On Second Thought: A rave! But, er, wrong
Everyone has had the experience of disagreeing with a critic, but do critics ever second-guess themselves? We asked Calendar’s critics whether there were any reviews they regretted. One in a series of occasional articles.
I’ve been a book critic for 20 years, which means I’ve written a lot of reviews — more than 500, by my own unscientific count.
In that time, I’ve shanked my share: Dale Peck’s 1998 novel “Now It’s Time to Say Goodbye,” for instance, which I read in the midst of a fever and recall as if it were a hallucination, a book whose surreal charms, as I then saw them, were almost certainly a creation of my overheated mind. (One of the main characters is named Justin Time. Just in time. Need I say more?) Or Philip Roth’s “The Human Stain,” which, I now think, I overpraised when I reviewed it in 2000.
But my biggest regret as a critic has to do with a book I didn’t so much mis-review as entirely misread. In the fall of 1993, when I was book editor of the late, lamented Los Angeles Reader, I reviewed Annie Ernaux’s splendid little memoir “Simple Passion,” the story of an obsessive love and its effect on the author/narrator — and I flat out got it wrong.
When I say I got “Simple Passion” wrong, I’m not talking about how much I did or did not like the book; as it happens, my review was a rave. But it was a rave for the wrong reasons, for reasons that had more to do with me than with what Ernaux set down on the page.
It is inevitable that we read — that we do anything, frankly — through the filter of our experiences, our biases, our preconceptions of the world. And yet, it’s also essential that, as reviewers, we remain aware of these external influences, that we test their boundaries, that we try, to the extent that it is possible, to reckon with a book on its own terms.
-- David L. Ulin, Los Angeles Times Book Review Editor
In the case of “Simple Passion,” I couldn’t do this; I couldn’t get the necessary distance on the book. The situation it described was one I’d been through, and to read it was to find myself catapulted back into that experience, into my uncertainty and doubt.
The book cut too close — not just in its explication of obsession, but in the subtle way Ernaux delineates the shifting border between reality and illusion, the way daily life begins to feel like its own odd form of fiction before the laser-sharp intensity of desire.
As a consequence, perhaps, I ended up writing about “Simple Passion” as if it were less a piece of emotional autobiography than a book in which “the lines between fact and fiction are almost willfully obscured.”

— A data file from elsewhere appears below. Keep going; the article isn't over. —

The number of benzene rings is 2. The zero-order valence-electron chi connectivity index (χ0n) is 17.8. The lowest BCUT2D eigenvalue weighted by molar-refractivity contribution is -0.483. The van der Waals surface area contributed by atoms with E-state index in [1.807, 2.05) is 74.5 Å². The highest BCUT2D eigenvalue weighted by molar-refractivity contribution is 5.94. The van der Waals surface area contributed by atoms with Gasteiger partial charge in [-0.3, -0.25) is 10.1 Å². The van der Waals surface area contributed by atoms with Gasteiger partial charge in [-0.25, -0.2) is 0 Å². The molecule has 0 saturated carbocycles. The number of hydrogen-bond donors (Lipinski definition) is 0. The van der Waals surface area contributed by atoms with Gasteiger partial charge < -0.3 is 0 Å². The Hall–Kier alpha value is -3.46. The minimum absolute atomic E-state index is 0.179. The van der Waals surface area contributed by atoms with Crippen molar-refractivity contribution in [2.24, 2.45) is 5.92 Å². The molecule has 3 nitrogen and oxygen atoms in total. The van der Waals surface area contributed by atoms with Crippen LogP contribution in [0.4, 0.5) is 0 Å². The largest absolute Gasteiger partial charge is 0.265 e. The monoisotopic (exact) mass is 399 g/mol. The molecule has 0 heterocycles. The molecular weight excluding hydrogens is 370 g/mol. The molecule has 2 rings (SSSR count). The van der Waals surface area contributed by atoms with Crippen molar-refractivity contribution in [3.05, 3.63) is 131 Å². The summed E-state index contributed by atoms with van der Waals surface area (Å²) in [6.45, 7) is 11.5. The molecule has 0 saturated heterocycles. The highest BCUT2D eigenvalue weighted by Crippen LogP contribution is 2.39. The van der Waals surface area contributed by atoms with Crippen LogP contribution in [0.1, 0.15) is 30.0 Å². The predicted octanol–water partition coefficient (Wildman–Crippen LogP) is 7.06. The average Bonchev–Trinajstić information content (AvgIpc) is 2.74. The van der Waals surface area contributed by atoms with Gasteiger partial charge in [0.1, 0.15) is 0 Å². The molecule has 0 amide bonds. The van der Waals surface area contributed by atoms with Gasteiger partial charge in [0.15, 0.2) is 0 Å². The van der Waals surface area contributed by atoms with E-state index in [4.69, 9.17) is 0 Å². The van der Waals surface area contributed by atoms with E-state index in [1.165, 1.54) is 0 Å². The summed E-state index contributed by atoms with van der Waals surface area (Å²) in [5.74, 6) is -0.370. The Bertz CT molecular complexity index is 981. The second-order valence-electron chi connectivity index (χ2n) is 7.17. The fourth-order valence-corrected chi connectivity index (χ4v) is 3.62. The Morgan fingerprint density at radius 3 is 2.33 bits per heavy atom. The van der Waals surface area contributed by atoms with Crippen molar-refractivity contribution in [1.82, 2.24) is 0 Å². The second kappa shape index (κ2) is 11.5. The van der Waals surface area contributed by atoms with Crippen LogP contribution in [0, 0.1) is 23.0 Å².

There is, to be sure, a case to be made for such a reading, since part of what Ernaux has in mind in “Simple Passion” — as she does in all her books — is to explore the distinction between living and writing, the way that putting something into language inherently fictionalizes it by giving it a structure and a shape.
This, though, is an aesthetic stance, even a philosophical one, and to suggest, as I did in my review, that she consciously meant to blur the boundary between memory and fabrication is simply incorrect.
I knew it as soon as the review was published, knew that I had missed it, that my discomfort had made me back away. This is the only time I ever published a review that left me feeling like I owed one to a writer, and when Ernaux’s next book, “Exteriors,” came out in 1996, I wrote about it as an act of penance for having put my point- of- view before her own.
Reviewing is a subjective medium, but it’s a rigorous one, as well. The reviewer’s responsibility is to say what he or she thinks, pro or con. There is, however, another responsibility, which is this: Never let it become personal, never put yourself before the book.
Mostly, that applies to negative reviews, especially in a culture such as this one, where, increasingly, people believe that critics operate out of ulterior motives, to advance agendas or to settle scores. This is idiocy, of course, but that’s the subject for another essay — about the rise of gossip, perhaps, as literary currency.
Yet what my review of “Simple Passion” taught me is that the
reviewer’s rigor has to cut both ways. It’s not enough to like a book,
in other words, if you don’t have the fortitude to read it right.
-- David Ulin